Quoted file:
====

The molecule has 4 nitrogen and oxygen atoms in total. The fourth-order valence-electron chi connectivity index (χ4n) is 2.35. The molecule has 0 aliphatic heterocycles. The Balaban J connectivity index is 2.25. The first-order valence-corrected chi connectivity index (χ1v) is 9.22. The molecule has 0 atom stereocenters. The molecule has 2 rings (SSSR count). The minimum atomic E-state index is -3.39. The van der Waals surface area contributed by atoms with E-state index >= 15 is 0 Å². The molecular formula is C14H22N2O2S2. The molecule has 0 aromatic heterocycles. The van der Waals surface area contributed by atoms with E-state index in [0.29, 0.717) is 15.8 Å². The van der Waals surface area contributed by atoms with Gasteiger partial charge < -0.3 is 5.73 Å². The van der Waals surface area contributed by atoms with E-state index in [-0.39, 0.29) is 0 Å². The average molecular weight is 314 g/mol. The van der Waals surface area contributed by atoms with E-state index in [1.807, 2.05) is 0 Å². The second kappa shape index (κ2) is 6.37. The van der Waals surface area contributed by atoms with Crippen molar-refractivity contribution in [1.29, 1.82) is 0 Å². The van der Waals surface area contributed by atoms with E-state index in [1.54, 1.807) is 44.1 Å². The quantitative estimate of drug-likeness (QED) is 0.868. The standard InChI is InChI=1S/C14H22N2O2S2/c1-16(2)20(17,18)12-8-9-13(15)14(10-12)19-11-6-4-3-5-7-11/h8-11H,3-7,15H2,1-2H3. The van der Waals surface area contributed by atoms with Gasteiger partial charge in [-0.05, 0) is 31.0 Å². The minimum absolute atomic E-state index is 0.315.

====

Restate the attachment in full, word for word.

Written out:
The molecule has 4 nitrogen and oxygen atoms in total. The fourth-order valence-electron chi connectivity index (χ4n) is 2.35. The molecule has 0 aliphatic heterocycles. The Balaban J connectivity index is 2.25. The first-order valence-corrected chi connectivity index (χ1v) is 9.22. The molecule has 0 atom stereocenters. The molecule has 2 rings (SSSR count). The minimum atomic E-state index is -3.39. The van der Waals surface area contributed by atoms with E-state index >= 15 is 0 Å². The molecular formula is C14H22N2O2S2. The molecule has 0 aromatic heterocycles. The van der Waals surface area contributed by atoms with E-state index in [0.29, 0.717) is 15.8 Å². The van der Waals surface area contributed by atoms with Gasteiger partial charge < -0.3 is 5.73 Å². The van der Waals surface area contributed by atoms with E-state index in [-0.39, 0.29) is 0 Å². The average molecular weight is 314 g/mol. The van der Waals surface area contributed by atoms with E-state index in [1.807, 2.05) is 0 Å². The second kappa shape index (κ2) is 6.37. The van der Waals surface area contributed by atoms with Crippen molar-refractivity contribution in [1.29, 1.82) is 0 Å². The van der Waals surface area contributed by atoms with E-state index in [1.54, 1.807) is 44.1 Å². The quantitative estimate of drug-likeness (QED) is 0.868. The standard InChI is InChI=1S/C14H22N2O2S2/c1-16(2)20(17,18)12-8-9-13(15)14(10-12)19-11-6-4-3-5-7-11/h8-11H,3-7,15H2,1-2H3. The van der Waals surface area contributed by atoms with Gasteiger partial charge in [-0.05, 0) is 31.0 Å². The minimum absolute atomic E-state index is 0.315.